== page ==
NCAA Football Players’ Rights Have Caught The Attention of President Biden

Front Office Sports

November 8, 2023

Over the past three years, Congressional leaders have met with countless NCAA, conference, and school officials over athlete compensation issues. For its first-ever athlete compensation event, the White House took a different approach.

On Wednesday, the Biden administration hosted former college football players (almost all of whom played in the NFL) to discuss the possibility of a football players’ union, athlete revenue sharing, the current NIL landscape, and health and safety. 

Attendees, who met with officials in the Roosevelt Room, included major names like Andrew Luck and Desmond Howard. While there were no representatives from sports unions like the NFLPA or labor organizers, an athlete advocacy organization called the College Football Players Association had a delegate in the room: former FCS football player Jordan Meachum.

There were no policy decisions made in the meeting, but the issues are clearly significant to the Biden administration.

“The way this was explained to me is: ‘We see this meeting as similar to meetings the President has had with Starbucks workers who are organizing Starbucks stores, or the guys who are organizing Amazon warehouses,’” College Football Players Association executive director Jason Stahl told FOS. “Because those organizing efforts are happening absent of the help and assistance of traditional labor institutions.” (Stahl wasn’t in the meeting, but helped with organization and was in D.C.)

President Biden, National Economic Council Director Lael Brainard, and Office of Public Engagement Director Steve Benjamin were all in attendance for a meeting that was described as educational. “This was their opportunity to hear it from the horse’s mouth,” former NFL player and Georgia alum Keith Marshall, one of the seven former players, told FOS.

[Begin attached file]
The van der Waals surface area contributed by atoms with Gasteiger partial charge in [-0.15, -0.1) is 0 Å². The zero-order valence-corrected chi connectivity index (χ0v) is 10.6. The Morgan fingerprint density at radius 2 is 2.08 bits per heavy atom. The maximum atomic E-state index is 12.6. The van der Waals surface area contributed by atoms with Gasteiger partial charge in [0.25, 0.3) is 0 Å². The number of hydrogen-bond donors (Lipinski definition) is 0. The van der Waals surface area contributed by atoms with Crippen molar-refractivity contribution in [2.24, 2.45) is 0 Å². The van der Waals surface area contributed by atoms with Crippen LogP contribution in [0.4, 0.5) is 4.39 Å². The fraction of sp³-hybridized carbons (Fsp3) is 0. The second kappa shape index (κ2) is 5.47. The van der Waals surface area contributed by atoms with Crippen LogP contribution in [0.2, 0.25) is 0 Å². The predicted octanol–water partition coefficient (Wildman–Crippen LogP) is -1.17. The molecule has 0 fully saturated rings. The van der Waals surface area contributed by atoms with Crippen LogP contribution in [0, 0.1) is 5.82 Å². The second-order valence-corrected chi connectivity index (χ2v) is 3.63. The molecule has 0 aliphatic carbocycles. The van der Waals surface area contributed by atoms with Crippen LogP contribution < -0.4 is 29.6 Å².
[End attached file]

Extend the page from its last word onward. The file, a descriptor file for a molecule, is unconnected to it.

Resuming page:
Attendees said Biden, who spent 30-40 minutes in the room, made comments suggesting he was in favor of long-term healthcare for players after graduation, as well as independent healthcare providers outside team doctors that athletes don’t have to pay for themselves. (Biden himself was unaware that schools don’t already pay for second opinions or independent doctors for players, Meachum said.)

“President Joe Biden is all for the health and safety of college football athletes,” Meachum said.

There also appeared to be a consensus that some sort of union-esque entity was necessary for college football players, Marshall and Meachum agreed. 

“How to do that was the main question,” Meachum said. “Everyone agrees that’s the way we’re headed.”

Meachum also noted there was an interest in the idea of revenue sharing, especially given the recent conference realignment moves and media deals that make college football look even more like a professional sport.

Administration officials did not indicate what the next steps would be. Though Stahl said his contacts appeared supportive, and suggested that he should continue to reach out if the CFBPA needed more for its organizing efforts. “It’s good to have a pro-labor administration in the White House.”

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